The National anthem of the Czech Republic is "Kde domov můj?" (Where is My Home?. The music to the anthem was composed by Frantisek Jan Skroup, a main Revivalist composer of Czech music and especially Czech opera. This song was taken from the first stanza of the opera "Fidlovačka" , which was written by Josef Kajetán Tyl and performed in 1834. It became the first part of the Czechoslovak state anthem after the country's liberation in 1918. Upon dissolution of Czechoslovakia on 1 January 1993, the song became the anthem of the new Czech Republic.
František Jan Škroup (June 3, 1801, Osice near Hradec Králové – February 7, 1862, Rotterdam; was a Czech composer and conductor. His brother Jan Nepomuk Škroup was also a successful composer and his father, Dominik Škroup, and other brother Ignác Škroup were lesser known composers.
At the age of eleven he moved to Prague where he supported himself as a choir boy and flautist. He continued his schooling at one of the most important Czech national revival movement centres, Hradec Králové, where he was a choirboy at the cathedral. While there he studied with the local choirmaster and composer Franz Volkert(1767–1831). He later moved back to Prague to study at the university. He became a fairly successful opera and singspiel composer producing more than a dozen stage works. Among Škroup's part time jobs was organist at the "Temple of the Israelite Society for Regulated Worship," known since the late nineteen-forties as the "Spanish synagogue." His last position was as the musical director of the German opera in Dutch Rotterdam. He died there and, as a person without means, was buried in a group grave. He also produced an oratorio, a mass, and a few other sacred works. He is best remembered today as the author of the melody for the Czech national anthem "Kde domov můj?".
Josef Kajetán Tyl (4 February 1808 Kutná Hora – 11 July 1856 Pilsen was a significant Czech dramatist, writer and actor. He was a notable figure of the Czech National Revival moviement and is best known as the author of the current national anthem of the Czech Republic. He was the first-born son of Jiří Tyl, a tailor and retired military band oboe player, and hs wife Barbora née Králíková, daughter of a miller and groats maker. He was christened Josef František, yet this name was changed into Josef Kajetán when he underwent confirmation at the age of eleven. The family surname had several written forms - Tylly, Tylli, Tilly or Tyll - and was later changed to Tyl. Josef Kajetán had four younger siblings: one brother and three sisters, but except sister Anna none of them survived till adulthood.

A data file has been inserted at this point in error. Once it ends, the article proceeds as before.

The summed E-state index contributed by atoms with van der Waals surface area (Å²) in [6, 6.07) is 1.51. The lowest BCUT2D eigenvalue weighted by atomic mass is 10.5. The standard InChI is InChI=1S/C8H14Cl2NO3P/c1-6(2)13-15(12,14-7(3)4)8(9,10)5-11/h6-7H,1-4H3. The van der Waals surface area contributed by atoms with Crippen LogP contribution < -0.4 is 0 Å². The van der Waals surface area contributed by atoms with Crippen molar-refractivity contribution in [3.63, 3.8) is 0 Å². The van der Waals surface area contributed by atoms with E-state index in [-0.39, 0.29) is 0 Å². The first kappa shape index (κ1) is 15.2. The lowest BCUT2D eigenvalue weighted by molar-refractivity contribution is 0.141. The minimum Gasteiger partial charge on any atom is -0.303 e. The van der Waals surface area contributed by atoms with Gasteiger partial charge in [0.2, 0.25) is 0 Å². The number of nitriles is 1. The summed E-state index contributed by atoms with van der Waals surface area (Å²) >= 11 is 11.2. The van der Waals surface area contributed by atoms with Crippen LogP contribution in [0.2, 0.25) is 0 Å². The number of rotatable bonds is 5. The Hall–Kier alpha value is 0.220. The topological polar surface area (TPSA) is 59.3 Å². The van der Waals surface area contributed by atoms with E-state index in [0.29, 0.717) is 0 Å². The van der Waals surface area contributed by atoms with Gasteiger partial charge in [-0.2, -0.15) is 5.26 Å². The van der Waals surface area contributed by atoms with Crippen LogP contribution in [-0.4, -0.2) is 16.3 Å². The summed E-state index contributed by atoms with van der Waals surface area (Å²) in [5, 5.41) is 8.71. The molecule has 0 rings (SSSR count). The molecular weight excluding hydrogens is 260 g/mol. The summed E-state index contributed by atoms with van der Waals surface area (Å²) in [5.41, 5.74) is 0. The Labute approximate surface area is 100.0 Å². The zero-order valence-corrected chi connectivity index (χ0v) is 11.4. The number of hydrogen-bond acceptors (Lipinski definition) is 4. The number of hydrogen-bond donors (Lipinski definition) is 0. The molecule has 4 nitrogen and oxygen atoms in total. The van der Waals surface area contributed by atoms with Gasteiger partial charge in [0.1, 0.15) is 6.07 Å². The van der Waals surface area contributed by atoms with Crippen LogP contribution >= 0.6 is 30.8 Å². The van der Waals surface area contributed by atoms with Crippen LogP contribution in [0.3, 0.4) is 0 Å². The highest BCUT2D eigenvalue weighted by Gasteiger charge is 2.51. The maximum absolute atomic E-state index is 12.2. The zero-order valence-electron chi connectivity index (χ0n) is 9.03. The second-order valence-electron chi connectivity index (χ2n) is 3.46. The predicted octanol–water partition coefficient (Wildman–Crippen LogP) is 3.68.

After finishing elementary school, Josef Kajetán studied at a grammar school in Prague and in Hradec Králové. Among his teachers belonged the leading Czech linguist and writer Josef Jungmann and the playwright Václav Kliment Klicpera. After finishing his studies at the grammar school, he started to study philosophy in Prague.
Already as a student, Tyl started to be active in theatre and finally left school to become a member of the Hilmer travelling theatre company. When the company disbanded after two years of journeying around the countryside, he returned to Prague and got a job of a clerk in an infantry regiment's office. In his free time he wrote theatre plays and worked as an actor at the Estates Theatre. Due to his abilities he could leave his job in the military in 1842, as he was given a full time job at the Estates Theatre, where he became the director, organizer and playwright of the Czech ensemble in the otherwise mainly German theater. In 1833 Tyl became a redactor of a renewed Czech magazine called Květy (Blossoms), which exists until today. He was also a redactor of the magazines Vlastimil and Pražský posel (Prague Messenger), and of the newspaper Sedlské noviny (Peasant newspapers), that were later banned because of his political involvement.
Tyl used several pen names that were often derived from the name of his home town Kutná Hora, for example Horský, Horník, Kutnohorský and Vítek. In the revolutionary year 1848 Tyl became politically active and was briefly a member of the Austrian parliament in Vienna. Because he fought for the independence of the Czech nation from the Austrian-Hungarian Empire, he was later marked as politically unreliable by the authorities and expelled from the Estates Theatre. He wanted to found his own travelling theatre company but his request was rejected, so in 1851 he joined an existing one and left for a tour, together with his family. Yet the theatre company did not fare well, and the Tyl family ended up in poverty. In 1856, during his theatre's stay in Pilsen, the 48 years old Tyl died of an unknown illness and was buried at a local cemetery.